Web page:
|Canon 30D, tripod
Tokina 19-35 at 19mm
37 seconds at f11,
Lightning images can be tricky, and require a lot of things to go right. For years, I had very few opportunities to even attempt them, and when I did I rarely got anything too exciting.
A lot of this had to do with where I lived at the time, where the views of oncoming or receding storms were extremely limited; when you have only a narrow patch of sky that's relatively unobstructed, it takes a lot of luck to have an active bolt precisely where you want it. Most times electrical storms were coming from cells rather than fronts, only a few kilometers across, so even traveling to an area with a better view might simply mean driving out of effective range. Add to that, the region just didn't seem to see too many storms, and little warning when there was, and that's the recipe for a lightning photo dry spell.
That changed significantly when we moved. More thunderstorms, a little website that featured real-time lightning activity plotted on a map, and much better views, including a lovely pond within walking distance, greatly increased the number of photos that I was capturing.
This particular case worked out pretty well. The rain was just beginning while the strikes were distinct, and I could easily catch reflections in the water of the pond. Coming back inside before it drew too near (it's a lot farther away than you might imagine from the photo,) I took a close look at the reflection and realized that, all by itself, it was a captivating abstract, even though the full frame carried well enough. I love how the ripples from the raindrops throw a bit of distortion into the bolt, but not too much.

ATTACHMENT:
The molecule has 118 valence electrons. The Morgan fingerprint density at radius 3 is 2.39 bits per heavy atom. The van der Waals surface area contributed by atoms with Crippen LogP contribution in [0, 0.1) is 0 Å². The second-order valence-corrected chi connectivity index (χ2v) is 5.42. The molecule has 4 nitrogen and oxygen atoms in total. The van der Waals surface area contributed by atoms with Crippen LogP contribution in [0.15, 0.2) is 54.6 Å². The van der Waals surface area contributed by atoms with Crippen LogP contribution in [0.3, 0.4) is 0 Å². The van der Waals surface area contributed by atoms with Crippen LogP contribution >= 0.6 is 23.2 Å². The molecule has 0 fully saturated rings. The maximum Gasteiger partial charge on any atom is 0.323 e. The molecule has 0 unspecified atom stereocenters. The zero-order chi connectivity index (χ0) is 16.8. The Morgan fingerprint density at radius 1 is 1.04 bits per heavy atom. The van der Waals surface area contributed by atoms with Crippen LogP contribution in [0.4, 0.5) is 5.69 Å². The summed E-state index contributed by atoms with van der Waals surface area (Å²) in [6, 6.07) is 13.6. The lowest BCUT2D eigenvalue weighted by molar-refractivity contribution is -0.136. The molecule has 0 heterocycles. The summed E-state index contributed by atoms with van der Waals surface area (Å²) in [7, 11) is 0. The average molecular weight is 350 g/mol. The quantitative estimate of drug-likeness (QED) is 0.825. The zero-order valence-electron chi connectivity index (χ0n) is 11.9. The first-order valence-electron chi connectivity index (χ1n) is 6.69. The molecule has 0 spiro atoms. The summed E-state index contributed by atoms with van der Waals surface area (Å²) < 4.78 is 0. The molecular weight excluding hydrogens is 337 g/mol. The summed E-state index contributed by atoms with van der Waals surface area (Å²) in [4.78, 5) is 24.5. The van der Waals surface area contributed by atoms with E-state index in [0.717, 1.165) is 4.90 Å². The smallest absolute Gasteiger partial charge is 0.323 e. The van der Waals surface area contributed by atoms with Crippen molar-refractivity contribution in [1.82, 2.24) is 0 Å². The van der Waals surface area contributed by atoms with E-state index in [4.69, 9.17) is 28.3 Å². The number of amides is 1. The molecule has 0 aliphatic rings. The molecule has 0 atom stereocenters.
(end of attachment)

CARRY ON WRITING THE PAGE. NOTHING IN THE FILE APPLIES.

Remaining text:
Realize, too, that the illumination for this image comes entirely from the bolt itself, save for the lights from the houses around the pond. The exposure was 37 seconds, waiting for an unpredictable bolt to appear, but when it did, its brief flash froze a selection of ripples in place even as they distorted the bolt itself. Very cool.